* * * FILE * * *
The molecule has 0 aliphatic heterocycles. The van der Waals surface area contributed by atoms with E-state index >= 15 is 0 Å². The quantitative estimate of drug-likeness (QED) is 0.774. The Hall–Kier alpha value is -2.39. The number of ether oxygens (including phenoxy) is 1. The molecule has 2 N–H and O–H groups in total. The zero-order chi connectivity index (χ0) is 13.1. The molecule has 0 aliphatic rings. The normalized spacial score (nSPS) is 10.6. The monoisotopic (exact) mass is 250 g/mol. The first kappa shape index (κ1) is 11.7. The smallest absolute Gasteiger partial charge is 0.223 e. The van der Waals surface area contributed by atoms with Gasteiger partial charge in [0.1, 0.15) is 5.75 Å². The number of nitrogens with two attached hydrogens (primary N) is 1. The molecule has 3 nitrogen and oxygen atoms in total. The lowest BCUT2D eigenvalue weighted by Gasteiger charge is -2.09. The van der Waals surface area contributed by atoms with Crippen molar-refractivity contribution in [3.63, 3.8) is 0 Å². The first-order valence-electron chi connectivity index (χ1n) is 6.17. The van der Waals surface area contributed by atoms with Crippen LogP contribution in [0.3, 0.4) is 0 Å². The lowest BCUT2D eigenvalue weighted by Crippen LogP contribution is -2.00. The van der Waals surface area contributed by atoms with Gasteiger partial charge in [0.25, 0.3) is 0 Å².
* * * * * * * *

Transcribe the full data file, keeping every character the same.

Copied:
The molecule has 0 aliphatic heterocycles. The van der Waals surface area contributed by atoms with E-state index >= 15 is 0 Å². The quantitative estimate of drug-likeness (QED) is 0.774. The Hall–Kier alpha value is -2.39. The number of ether oxygens (including phenoxy) is 1. The molecule has 2 N–H and O–H groups in total. The zero-order chi connectivity index (χ0) is 13.1. The molecule has 0 aliphatic rings. The normalized spacial score (nSPS) is 10.6. The monoisotopic (exact) mass is 250 g/mol. The first kappa shape index (κ1) is 11.7. The smallest absolute Gasteiger partial charge is 0.223 e. The van der Waals surface area contributed by atoms with Gasteiger partial charge in [0.1, 0.15) is 5.75 Å². The number of nitrogens with two attached hydrogens (primary N) is 1. The molecule has 3 nitrogen and oxygen atoms in total. The lowest BCUT2D eigenvalue weighted by Gasteiger charge is -2.09. The van der Waals surface area contributed by atoms with Crippen molar-refractivity contribution in [3.63, 3.8) is 0 Å². The first-order valence-electron chi connectivity index (χ1n) is 6.17. The van der Waals surface area contributed by atoms with Crippen LogP contribution in [0.3, 0.4) is 0 Å². The lowest BCUT2D eigenvalue weighted by Crippen LogP contribution is -2.00. The van der Waals surface area contributed by atoms with Gasteiger partial charge in [0.25, 0.3) is 0 Å².